Things slowed down for us a bit in August. Garrett and I started the month in Austria, did a short stint in France to visit my friend Sara and her husband Joe, and then flew to Ireland, where we spent a total of three weeks between Kinsale, Cork City, Dublin, Tralee, Dingle, and Terryglass, a small village on Lough Derg in County Tipperary. We went back and forth between staying on our own and visiting with family and friends, finding a nice balance between fun and relaxation.
When I relaxed, I read. In August, I read four books: The Golden Hour by Beatriz Williams, The Last House Guest by Megan Miranda, Erotic Stories for Punjabi Widows by Balli Kaur Jaswal, and What the Wind Knows by Amy Harmon. I really enjoyed all four of these stories—read my detailed thoughts on each below to see if any resonate with you!
Beatriz Williams is one of my go-to authors for historical fiction. I’ve read and enjoyed all of her books (see them here) and The Golden Hour didn’t disappoint. It tells the story of Leonora “Lulu” Randolph, a fictional reporter who arrives in Nassau in 1941 to write a magazine society column, and Elfriede, a woman “recovering” in a Swedish infirmary from postpartum depression in 1900. Lulu’s column focuses on the real-life Duke and Duchess of Windsor; the Duke, the former King of the United Kingdom who abdicated so he could marry Wallis Simpson, later known as the Duchess of Windsor, was appointed governor of the Bahamas in 1940. It is believed that the Windsors were Nazi sympathizers, and The Golden Hour creates an interesting story around their lavish lifestyle that was laced with deceit and political tension during their time in the Bahamas. I enjoyed Williams’s fictional spin on actual events coming from the voice of the main character, Lulu, and how the story unfolds to connect her with the life and history of Elfriede, the other protagonist. If you like British history, WWII-era novels, and spunky lead characters, give The Golden Hour a try.
The Last House Guest by Megan Miranda was Reese Witherspoon’s August book club pick. It’s a thriller set in the fictional coastal town of Littleport, Maine, a summer destination for the wealthy. One of the summertime guests, Sadie Loman, is found dead, and the cops rule it as a suicide. Sadie’s best friend and year-round Littleport resident Avery Greer doesn’t accept the ruling, and digs deeper into Sadie’s past. What she fights to uncover is more personal and more upsetting than she could have imagined. This book is a quick-reading page turner, and perfect for this time of year. I’d definitely recommend!
Erotic Stories for Punjabi Widows—what a title! Somebody had left a hardcopy of this novel outside of our marina a few months ago and it made me stop and laugh. I kept walking, though, without picking the book up, because it didn’t sound like something that I’d be interested in reading. Oh how wrong I was! This book kept showing up in different places so I finally decided to give it a try and I’m glad I did. It’s about Nikki, a twenty-something daughter of Indian immigrants, who lives on her own in west London. Though she’s distanced herself from the Sikh community, she ends up taking a job teaching a creative writing course at a Punjabi community center. But the women who show up for the class—all Sikh widows—are expecting to learn basic literacy. Eventually, they find middle ground, of all places, in learning how to craft and write erotic stories. These stories begin to empower the women and get the negative attention of the Brotherhood, the conservative men who seek control over the London Punjabi community, a control they will go to whatever lengths necessary to achieve. In Erotic Stories for Punjabi Widows, Balli Kaur Jaswal weaves together a story of feminism, community, and strength that’s fun to read.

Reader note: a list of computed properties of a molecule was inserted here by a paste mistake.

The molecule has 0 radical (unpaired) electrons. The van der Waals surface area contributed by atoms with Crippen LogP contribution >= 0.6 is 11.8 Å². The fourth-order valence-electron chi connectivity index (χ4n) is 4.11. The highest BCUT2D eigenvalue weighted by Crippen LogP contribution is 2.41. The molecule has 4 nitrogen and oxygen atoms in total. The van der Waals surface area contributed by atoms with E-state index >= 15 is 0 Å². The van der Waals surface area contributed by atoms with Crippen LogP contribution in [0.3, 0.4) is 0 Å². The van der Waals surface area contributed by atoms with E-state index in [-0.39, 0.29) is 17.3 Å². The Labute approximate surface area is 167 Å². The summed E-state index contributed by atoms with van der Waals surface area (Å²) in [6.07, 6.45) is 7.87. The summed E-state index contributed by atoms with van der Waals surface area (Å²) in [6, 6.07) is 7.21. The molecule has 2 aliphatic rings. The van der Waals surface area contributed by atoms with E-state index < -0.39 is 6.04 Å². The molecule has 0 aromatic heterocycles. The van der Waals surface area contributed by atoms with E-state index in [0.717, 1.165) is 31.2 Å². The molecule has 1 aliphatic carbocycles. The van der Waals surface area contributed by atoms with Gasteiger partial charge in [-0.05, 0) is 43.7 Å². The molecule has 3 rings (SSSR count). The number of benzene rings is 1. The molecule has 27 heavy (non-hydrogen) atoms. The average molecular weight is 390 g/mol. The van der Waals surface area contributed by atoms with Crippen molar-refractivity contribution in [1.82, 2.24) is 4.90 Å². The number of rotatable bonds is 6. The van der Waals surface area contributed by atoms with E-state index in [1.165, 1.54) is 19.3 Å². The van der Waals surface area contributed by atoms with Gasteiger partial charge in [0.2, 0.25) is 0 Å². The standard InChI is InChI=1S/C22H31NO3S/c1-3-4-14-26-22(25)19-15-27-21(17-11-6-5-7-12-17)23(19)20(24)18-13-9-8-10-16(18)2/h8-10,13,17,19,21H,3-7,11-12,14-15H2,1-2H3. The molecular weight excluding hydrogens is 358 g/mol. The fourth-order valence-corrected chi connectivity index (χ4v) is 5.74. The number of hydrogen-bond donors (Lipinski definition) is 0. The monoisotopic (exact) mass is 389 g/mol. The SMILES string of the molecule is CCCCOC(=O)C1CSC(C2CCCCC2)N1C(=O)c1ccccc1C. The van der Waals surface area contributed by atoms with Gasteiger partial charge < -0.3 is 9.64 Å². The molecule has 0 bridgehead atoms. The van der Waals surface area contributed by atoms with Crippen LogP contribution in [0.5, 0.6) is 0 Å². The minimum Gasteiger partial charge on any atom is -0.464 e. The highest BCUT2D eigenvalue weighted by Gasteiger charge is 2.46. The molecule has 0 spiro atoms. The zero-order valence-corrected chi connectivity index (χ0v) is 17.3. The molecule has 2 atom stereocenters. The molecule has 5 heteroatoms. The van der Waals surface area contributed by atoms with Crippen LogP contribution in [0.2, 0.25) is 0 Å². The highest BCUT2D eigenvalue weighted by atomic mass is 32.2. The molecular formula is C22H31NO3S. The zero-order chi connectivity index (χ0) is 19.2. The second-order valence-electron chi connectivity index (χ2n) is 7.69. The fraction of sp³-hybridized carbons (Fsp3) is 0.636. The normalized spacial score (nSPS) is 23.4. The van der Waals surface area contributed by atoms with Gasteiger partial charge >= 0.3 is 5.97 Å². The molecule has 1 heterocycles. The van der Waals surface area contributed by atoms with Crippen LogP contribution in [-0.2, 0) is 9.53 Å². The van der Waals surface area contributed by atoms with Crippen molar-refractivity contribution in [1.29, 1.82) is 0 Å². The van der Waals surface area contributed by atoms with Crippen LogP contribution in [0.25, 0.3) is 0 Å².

What the Wind Knows by Amy Harmon was a beautiful story that nearly had me in tears as it came to an end. Set in both modern day and early 20th-century Ireland, this story is part historical fiction, part romance, and part magic. It follows Anne Gallagher, a writer who has traveled to Ireland for the first time to spread her grandfather’s ashes. She was raised by her grandfather and is devastated to let him go, but as she rows out onto a lake in County Sligo to release his ashes into the wind, something changes, and she doesn’t have to say goodbye to him after all. I especially enjoyed reading this while I was in Ireland; Harmon does a great job of depicting the country. Michael Collins, the Easter Rising, and the Irish War of Independence all play parts in this book, and it’s nice to be able to digest some of Ireland’s troubled history set into a fictional backdrop. I would definitely recommend this book, too!
I’m happy to report that I enjoyed all four novels that I read in August and I would suggest them to anyone. Have you read any of these titles? What did you think?
Here are book reviews from months past: